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ALUMNI QUARTERLY - winter 2008
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Kickass Chemist

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Savate champ Tatiana Vassilieff
Courtesy of Tatiana Vassilieff

Tatiana Vassilieff ended 2007 with a bang. Not only did she manage to wrap up her McGill master's degree in chemistry (she'll graduate this spring), Vassilieff also found the time to add the words "World Champion" to her resumé.

On December 8, the 25-year-old Parisian won the savate world championship in the under 48 kilogram "combat" category, out-pointing her Tunisian opponent. Savate is a French martial art that resembles kickboxing, but has its roots in street fighting.

Winning the championship belt certainly packs an impressive punch, but the fact that Vassilieff balanced a backbreaking physical training regimen while finishing her graduate degree only adds to the lustre of her accomplishment.

"For the last few months [before the competition], my schedule was really busy. I was in the lab from 9 to 5 and after that I had to train five or six times a week at night," she says.

Her gruelling workout schedule involved cardio, weight training, technical training to rehearse the kicks and punches, and plenty of sparring. She credits her advisor, associate professor of chemistry Ashok Kakkar, for being good-humoured about her unusual extra-curricular pursuits. "I'd sometimes go to the lab exhausted after training. Two or three times I had black eyes, but he was very understanding."

Remarkably, Vassilieff discovered savate a mere three years ago at McGill. A friend suggested she give it a try and Vassilieff was soon hooked. She explains her meteoric rise to the top in a matter-of-fact way: "I really love it, so when you love something you're really motivated to do well."

A Game of Numbers

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New York Yankees shortstop Derek Jeter in action
Julie Jacobson/AP

It is a rare statistician whose work attracts hate mail. Shane Jensen, BSc'97, MSc'99, earned this dubious distinction after making a presentation at the annual meeting of the American Association for the Advancement of Science, held this year in Boston.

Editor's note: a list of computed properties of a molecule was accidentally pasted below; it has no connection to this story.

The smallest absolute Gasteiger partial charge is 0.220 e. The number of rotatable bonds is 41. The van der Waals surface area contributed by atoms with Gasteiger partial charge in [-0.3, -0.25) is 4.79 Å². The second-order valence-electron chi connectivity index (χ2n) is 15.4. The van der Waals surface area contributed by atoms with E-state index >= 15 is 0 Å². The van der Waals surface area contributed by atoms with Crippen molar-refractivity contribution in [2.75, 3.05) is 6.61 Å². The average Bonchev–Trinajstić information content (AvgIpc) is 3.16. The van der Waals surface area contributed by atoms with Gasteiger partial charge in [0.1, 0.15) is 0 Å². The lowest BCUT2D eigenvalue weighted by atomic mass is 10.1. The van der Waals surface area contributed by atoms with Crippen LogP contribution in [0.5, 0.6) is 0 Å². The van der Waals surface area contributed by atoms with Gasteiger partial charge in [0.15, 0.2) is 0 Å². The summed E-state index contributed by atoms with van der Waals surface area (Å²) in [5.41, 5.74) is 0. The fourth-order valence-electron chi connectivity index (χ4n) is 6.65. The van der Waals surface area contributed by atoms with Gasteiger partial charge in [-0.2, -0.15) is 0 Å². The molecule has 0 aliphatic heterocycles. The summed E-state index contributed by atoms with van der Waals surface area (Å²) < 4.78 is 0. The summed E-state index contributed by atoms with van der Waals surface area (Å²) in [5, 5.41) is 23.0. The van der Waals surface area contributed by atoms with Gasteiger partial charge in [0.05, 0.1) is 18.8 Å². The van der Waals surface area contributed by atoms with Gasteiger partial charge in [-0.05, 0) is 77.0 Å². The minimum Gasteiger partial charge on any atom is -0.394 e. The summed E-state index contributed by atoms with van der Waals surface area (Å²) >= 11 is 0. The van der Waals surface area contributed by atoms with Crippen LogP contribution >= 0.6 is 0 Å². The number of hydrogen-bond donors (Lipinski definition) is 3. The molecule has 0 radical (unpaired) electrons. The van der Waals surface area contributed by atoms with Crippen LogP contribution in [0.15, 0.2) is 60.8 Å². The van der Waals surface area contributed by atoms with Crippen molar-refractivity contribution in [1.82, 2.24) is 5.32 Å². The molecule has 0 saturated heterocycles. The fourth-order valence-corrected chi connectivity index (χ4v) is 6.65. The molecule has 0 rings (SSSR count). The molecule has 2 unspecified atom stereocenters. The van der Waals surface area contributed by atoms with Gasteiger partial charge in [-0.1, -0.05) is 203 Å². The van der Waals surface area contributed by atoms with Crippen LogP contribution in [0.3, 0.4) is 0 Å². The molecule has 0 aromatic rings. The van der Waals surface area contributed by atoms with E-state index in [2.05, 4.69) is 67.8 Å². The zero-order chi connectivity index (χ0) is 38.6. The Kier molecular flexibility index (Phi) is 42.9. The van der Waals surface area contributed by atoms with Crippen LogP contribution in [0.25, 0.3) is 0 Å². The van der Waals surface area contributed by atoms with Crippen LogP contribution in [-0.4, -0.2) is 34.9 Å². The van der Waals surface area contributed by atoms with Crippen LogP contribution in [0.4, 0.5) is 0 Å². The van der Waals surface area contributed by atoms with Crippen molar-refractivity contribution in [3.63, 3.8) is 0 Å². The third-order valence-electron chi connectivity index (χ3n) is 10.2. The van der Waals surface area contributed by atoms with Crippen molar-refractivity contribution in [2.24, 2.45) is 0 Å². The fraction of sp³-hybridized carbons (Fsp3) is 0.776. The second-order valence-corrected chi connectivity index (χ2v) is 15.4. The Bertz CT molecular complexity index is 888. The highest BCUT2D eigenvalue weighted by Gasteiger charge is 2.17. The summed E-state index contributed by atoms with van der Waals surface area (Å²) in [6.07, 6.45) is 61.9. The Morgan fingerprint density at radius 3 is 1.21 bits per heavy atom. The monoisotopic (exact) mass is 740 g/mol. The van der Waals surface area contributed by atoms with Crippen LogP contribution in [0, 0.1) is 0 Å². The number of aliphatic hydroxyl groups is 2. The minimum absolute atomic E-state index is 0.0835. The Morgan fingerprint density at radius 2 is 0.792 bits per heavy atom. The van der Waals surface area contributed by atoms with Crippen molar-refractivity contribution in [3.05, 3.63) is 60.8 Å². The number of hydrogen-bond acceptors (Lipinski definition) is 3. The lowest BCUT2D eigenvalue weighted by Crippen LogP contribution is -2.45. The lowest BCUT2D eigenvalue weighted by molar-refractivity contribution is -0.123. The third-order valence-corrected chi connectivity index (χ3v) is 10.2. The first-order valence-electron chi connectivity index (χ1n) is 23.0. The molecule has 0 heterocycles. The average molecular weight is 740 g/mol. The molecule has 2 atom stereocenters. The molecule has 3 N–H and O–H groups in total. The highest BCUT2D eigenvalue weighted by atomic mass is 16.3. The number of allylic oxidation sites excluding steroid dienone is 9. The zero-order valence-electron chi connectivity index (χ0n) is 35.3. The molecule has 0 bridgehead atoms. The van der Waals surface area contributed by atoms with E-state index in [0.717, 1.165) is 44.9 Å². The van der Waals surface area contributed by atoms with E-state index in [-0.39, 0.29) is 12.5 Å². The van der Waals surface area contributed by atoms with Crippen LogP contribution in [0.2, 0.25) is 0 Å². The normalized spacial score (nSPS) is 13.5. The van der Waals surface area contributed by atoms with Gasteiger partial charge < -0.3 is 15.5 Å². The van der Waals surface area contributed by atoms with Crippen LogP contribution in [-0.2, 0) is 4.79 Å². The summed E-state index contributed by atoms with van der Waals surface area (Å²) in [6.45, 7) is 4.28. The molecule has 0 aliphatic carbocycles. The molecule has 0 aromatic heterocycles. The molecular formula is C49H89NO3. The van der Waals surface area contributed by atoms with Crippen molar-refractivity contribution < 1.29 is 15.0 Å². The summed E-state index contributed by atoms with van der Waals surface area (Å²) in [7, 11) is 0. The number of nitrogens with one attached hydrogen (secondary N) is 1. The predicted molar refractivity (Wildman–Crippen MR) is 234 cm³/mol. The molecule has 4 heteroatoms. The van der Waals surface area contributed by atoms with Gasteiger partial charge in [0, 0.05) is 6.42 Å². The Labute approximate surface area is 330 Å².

The subject? Baseball.

Jensen is part of a research group at the Wharton School of Business in Philadelphia that devises statistical models to evaluate baseball fielders. It's a sideline for Jensen, whose main work deals with constructing statistical tools to analyze DNA.

At the AAAS meeting, Jensen outlined how his fielding evaluation system calculates the runs a player either saves or costs his team through his fielding prowess (or lack thereof). Things got interesting when Jensen declared that New York Yankees captain Derek Jeter was the worst fielding shortstop in the Major Leagues.

The Yankees, of course, are the hated archrivals of the Boston Red Sox, and the Beantown press gleefully reported Jensen's findings. The New York Post was quick to label Jensen's work "junk science," while Jeter himself ventured that his poor ranking must have been the result of a "computer glitch."

Jeter isn't the only Yankees icon that Jensen has set his sights on. When former Yankee pitching ace Roger Clemens was called before the U.S. Congress earlier this year to testify about his alleged steroid use, the pitcher's agent released a report that claimed to exonerate the athlete, on the basis of his pitching statistics. This caught the attention of Jensen and his colleagues.

Their analysis of the document found that Clemens had been compared only to other pitchers with similarly long careers. Compared to a larger group of pitchers, Clemens looks anomalous, improving at a point when most of his peers showed declining performance.

"It's all about choosing your sample—we don't say they did it deliberately, but by choosing these pitchers [for comparison], he looks normal," says Jensen. He and his colleagues published their analysis in the New York Times.

Yankee boosters have flooded Internet message boards, attacking the credibility of Jensen and his colleagues. "The modal comment was 'Don't these guys have anything better to do with their time?'" says Jensen, laughing.

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